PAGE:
Wisconsin Assembly Passes Phosphorus Water Quality Clearing House
The Wisconsin Assembly has passed a streamlined, centralized process for trading water quality credits, particularly phosphorus. The state Senate passed similar legislation last spring, and it now awaits Governor Tony Evers’ signature.
The legislation would create a clearinghouse that makes it easier for farmers, municipalities and industries such as cheese manufacturers to buy and sell phosphorus credits, operating much like a carbon credit exchange.
Local water treatment facilities, cheese plants and other manufacturing facilities are tightly regulated on their water pollutant releases, such as phosphorus. Mitigating these pollutants is often expensive.
“Through science, technology and commitment, dairy farmers continue to build on innovative conservation methods that protect and improve Wisconsin’s water by reducing nutrient loss. This centralized approach to selling credits for those efforts would create an even greater incentive for the agricultural community to lead the way on this issue. We are part of the solution,” says Tom Crave, a dairy farmer, cheesemaker and president of the state’s Dairy Business Association.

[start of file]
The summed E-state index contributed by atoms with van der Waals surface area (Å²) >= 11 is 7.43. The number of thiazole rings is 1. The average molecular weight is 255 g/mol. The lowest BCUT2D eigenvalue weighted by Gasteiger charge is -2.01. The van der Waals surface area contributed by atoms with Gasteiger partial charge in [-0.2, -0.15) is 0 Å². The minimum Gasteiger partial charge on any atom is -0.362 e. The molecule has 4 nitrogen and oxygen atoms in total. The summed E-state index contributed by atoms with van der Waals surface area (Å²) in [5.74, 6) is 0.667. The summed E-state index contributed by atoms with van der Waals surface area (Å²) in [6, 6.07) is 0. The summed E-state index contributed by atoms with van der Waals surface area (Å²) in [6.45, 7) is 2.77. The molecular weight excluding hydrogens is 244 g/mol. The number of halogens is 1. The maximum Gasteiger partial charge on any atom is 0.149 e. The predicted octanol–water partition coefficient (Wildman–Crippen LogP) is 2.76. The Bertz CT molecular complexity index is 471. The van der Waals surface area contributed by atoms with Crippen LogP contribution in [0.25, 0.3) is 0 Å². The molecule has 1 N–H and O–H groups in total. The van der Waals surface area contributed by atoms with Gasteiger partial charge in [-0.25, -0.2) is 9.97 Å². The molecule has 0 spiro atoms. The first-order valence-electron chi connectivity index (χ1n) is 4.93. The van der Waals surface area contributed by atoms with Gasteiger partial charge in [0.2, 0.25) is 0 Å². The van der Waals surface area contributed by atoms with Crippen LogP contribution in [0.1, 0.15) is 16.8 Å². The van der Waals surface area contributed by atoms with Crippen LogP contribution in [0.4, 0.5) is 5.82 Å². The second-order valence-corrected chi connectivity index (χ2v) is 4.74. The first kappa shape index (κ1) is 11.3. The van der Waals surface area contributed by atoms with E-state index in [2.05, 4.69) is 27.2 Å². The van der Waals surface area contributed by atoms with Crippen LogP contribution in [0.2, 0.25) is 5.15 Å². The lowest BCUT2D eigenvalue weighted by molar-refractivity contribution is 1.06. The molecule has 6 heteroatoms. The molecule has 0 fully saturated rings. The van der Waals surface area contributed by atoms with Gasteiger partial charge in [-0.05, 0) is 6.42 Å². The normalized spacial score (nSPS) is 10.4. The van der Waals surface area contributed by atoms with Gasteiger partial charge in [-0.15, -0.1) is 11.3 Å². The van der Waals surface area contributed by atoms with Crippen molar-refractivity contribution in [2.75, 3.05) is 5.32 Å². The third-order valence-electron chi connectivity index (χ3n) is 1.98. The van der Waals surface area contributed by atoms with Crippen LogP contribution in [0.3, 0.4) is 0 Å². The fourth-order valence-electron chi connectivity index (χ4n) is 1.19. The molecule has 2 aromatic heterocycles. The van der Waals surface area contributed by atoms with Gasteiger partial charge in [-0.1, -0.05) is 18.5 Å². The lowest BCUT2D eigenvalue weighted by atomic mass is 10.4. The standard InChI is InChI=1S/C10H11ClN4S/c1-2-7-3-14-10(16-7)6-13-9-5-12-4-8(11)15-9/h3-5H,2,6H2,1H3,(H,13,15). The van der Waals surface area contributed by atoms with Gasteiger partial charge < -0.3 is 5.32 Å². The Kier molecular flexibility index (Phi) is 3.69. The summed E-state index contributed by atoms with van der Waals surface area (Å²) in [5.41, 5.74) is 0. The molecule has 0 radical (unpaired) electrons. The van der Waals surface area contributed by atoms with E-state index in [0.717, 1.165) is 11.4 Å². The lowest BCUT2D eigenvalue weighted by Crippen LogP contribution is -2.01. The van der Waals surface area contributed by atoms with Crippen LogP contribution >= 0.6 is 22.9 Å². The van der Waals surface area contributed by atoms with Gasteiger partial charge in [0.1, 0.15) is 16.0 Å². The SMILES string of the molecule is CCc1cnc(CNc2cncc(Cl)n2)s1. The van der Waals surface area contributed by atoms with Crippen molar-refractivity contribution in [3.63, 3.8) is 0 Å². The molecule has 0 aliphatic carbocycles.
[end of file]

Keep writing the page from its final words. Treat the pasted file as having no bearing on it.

“The clearinghouse is also exciting because it would foster more partnerships between rural and urban stakeholders to improve water quality and reduce the cost of doing so for everyone,” he says.
“SB 91 (the enabling legislation) is a win-win for rural communities, as it will help protect Wisconsin waters while providing a new source of revenue for farmers challenged by market, labor and weather conditions in recent years,” says John Umhoefer, Wisconsin Cheese Makers Association executive director.